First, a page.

It was a common theme at the 7th Annual Employee Benefit Adviser Summit in Phoenix this week that no matter who wins the presidential election in November, changes are forthcoming for benefit plans and administration. According to political activist and commentator Meghan McCain, should President Barack Obama keep his job, changes will be coming for the Republican Party as well.
Speaking in her hometown on the 11th anniversary of Sept. 11, McCain voiced support for the war in Afghanistan and urged health care reform unlike that currently underway. Citing the media flap over female contraception coverage and the furor over gay marriage as specific examples, McCain lamented the lack of civility in public discourse and said that in some ways the GOP doomed itself in 2008 when her father, Sen. John McCain, made an unsuccessful bid at the Oval Office.
“We had failed. We didn’t win the last election and I thought I should say why,” the younger McCain said. “I think we need to start walking with the times while maintaining the ideals that the Republican Party was built on.”
The backlash to the self-described progressive Republican trying to point out what she saw as flaws in the platform was immediate, public, personal and, McCain said, beneath the American people.
“Our generation must demand better,” she said. “Actually, everyone in this room should demand better; it doesn’t matter how old you are. I demand better. …
“I am a straight, proudly pro-life, NRA member, Christian Republican who is utterly determined to pass marriage equality in all states in this country, who believes in a strong national defense and, whether you like it or not, I do believe that climate change is very real.”
McCain was not coy about pointing out that negative attention from the far right helped make her a more prominent figure and launch her career as an MSNBC pundit, but she was disappointed by how the rancor distracted from the real issues. Similarly, she said, when Georgetown law student Sandra Fluke tried to petition Congress about having birth control on her health plan, the debate devolved into mudslinging and name-calling.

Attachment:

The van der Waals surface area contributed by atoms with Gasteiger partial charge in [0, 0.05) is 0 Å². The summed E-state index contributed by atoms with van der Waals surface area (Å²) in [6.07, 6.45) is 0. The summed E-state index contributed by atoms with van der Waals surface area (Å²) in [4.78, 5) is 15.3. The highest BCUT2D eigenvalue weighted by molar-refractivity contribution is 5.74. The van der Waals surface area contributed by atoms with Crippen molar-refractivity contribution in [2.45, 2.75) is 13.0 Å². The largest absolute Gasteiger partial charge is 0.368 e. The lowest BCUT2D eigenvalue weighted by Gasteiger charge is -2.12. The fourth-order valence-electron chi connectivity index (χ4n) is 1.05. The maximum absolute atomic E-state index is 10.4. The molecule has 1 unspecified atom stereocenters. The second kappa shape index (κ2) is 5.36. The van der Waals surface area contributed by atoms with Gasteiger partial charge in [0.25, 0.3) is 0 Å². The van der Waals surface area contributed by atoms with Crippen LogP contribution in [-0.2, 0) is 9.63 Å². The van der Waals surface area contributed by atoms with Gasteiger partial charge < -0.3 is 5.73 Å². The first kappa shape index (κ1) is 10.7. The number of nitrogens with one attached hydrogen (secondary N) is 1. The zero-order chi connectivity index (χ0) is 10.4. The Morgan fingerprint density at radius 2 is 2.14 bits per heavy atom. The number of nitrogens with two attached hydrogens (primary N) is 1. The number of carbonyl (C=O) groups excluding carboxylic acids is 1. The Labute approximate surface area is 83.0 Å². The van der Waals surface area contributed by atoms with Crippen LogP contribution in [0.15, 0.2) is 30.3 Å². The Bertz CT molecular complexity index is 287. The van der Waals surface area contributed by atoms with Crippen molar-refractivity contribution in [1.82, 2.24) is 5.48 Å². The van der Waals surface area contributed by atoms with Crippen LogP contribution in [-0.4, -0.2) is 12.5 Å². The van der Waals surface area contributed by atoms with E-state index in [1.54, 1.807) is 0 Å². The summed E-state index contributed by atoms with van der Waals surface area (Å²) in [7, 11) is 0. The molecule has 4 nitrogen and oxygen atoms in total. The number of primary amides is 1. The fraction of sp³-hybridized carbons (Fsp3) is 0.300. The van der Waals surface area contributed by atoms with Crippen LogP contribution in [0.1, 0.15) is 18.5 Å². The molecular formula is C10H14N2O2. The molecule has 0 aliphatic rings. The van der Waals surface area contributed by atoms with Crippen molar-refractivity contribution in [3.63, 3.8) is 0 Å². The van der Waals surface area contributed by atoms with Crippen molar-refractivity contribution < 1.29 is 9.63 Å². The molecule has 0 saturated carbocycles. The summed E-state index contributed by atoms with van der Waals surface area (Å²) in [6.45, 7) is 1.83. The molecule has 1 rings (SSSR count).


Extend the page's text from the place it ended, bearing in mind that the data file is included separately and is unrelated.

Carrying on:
When asked Tuesday about the future of U.S. medicine, McCain said cooperation would be key.
“If there’s one thing I know when it comes to health care, I don’t think that either party has the right answer,” McCain said, calling the system “desperately broken.”
“A lot of people think Obamacare was a really good bill and they really support it and think it’s fashioning a new era in American health care; I still worry about the cost of it,” she said. “I would love for all Americans to able to have the kind of quality health care that I have, I just don’t think that Obamacare is entirely logical considering the economic situation that we’re in.
“I don’t know what the answer is. If you’re referring to [vice presidential candidate Sen.] Paul Ryan and Medicare and all those things, I mean, it is way past my pay grade. I don’t know what the answers are and, honestly, Congress doesn’t either.”
The modern Republican Party is far too exclusionary and strict on purity and litmus tests, she said, driving its size down. Election Day 2012 will be a tremendous referendum the GOP, McCain said, as much as one the Democrats in control, and one front where conservatives are losing and losing hard is image.
“On a strictly superficial PR level, they win it hands down,” McCain said. “And then it doesn’t help that this war on women has completely dominated the political narrative for the past, God, I guess you could say nine months to a year. And then [Rep.] Todd Akin just throwing everything into overdrive…
“This party is going to die unless we start trying to change it, and if it does then a third party will rise up, and maybe that’s good for America.”
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